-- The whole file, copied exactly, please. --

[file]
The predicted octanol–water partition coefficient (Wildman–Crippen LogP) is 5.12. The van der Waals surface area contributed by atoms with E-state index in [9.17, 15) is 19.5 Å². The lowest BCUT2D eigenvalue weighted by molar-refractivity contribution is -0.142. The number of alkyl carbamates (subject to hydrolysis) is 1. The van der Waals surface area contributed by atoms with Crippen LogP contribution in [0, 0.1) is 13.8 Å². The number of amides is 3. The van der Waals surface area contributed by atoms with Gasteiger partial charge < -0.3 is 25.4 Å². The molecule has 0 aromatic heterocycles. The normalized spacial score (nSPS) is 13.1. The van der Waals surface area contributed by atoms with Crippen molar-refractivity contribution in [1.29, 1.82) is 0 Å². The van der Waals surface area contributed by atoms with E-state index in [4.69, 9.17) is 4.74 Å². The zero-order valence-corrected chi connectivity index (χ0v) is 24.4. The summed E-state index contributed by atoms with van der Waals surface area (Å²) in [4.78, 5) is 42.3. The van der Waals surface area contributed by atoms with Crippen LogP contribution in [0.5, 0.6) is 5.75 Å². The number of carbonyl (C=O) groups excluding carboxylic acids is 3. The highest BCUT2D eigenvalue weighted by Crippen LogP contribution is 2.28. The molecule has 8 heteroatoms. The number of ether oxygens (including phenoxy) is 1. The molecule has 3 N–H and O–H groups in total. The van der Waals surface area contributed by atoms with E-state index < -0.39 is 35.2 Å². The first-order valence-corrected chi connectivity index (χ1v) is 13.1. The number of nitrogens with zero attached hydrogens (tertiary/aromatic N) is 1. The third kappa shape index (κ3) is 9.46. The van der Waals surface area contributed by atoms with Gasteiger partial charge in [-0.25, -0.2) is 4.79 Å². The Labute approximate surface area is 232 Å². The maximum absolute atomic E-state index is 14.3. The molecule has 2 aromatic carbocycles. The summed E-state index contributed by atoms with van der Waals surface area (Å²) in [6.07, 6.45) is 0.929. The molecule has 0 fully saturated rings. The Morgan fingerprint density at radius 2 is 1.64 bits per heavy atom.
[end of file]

The predicted octanol–water partition coefficient (Wildman–Crippen LogP) is 5.12. The van der Waals surface area contributed by atoms with E-state index in [9.17, 15) is 19.5 Å². The lowest BCUT2D eigenvalue weighted by molar-refractivity contribution is -0.142. The number of alkyl carbamates (subject to hydrolysis) is 1. The van der Waals surface area contributed by atoms with Crippen LogP contribution in [0, 0.1) is 13.8 Å². The number of amides is 3. The van der Waals surface area contributed by atoms with Gasteiger partial charge < -0.3 is 25.4 Å². The molecule has 0 aromatic heterocycles. The normalized spacial score (nSPS) is 13.1. The van der Waals surface area contributed by atoms with Crippen molar-refractivity contribution in [1.29, 1.82) is 0 Å². The van der Waals surface area contributed by atoms with E-state index in [4.69, 9.17) is 4.74 Å². The zero-order valence-corrected chi connectivity index (χ0v) is 24.4. The summed E-state index contributed by atoms with van der Waals surface area (Å²) in [4.78, 5) is 42.3. The van der Waals surface area contributed by atoms with Crippen LogP contribution in [0.5, 0.6) is 5.75 Å². The number of carbonyl (C=O) groups excluding carboxylic acids is 3. The highest BCUT2D eigenvalue weighted by Crippen LogP contribution is 2.28. The molecule has 8 heteroatoms. The number of ether oxygens (including phenoxy) is 1. The molecule has 3 N–H and O–H groups in total. The van der Waals surface area contributed by atoms with E-state index < -0.39 is 35.2 Å². The first-order valence-corrected chi connectivity index (χ1v) is 13.1. The number of nitrogens with zero attached hydrogens (tertiary/aromatic N) is 1. The third kappa shape index (κ3) is 9.46. The van der Waals surface area contributed by atoms with Gasteiger partial charge in [-0.25, -0.2) is 4.79 Å². The Labute approximate surface area is 232 Å². The maximum absolute atomic E-state index is 14.3. The molecule has 2 aromatic carbocycles. The summed E-state index contributed by atoms with van der Waals surface area (Å²) in [6.07, 6.45) is 0.929. The molecule has 0 fully saturated rings. The Morgan fingerprint density at radius 2 is 1.64 bits per heavy atom.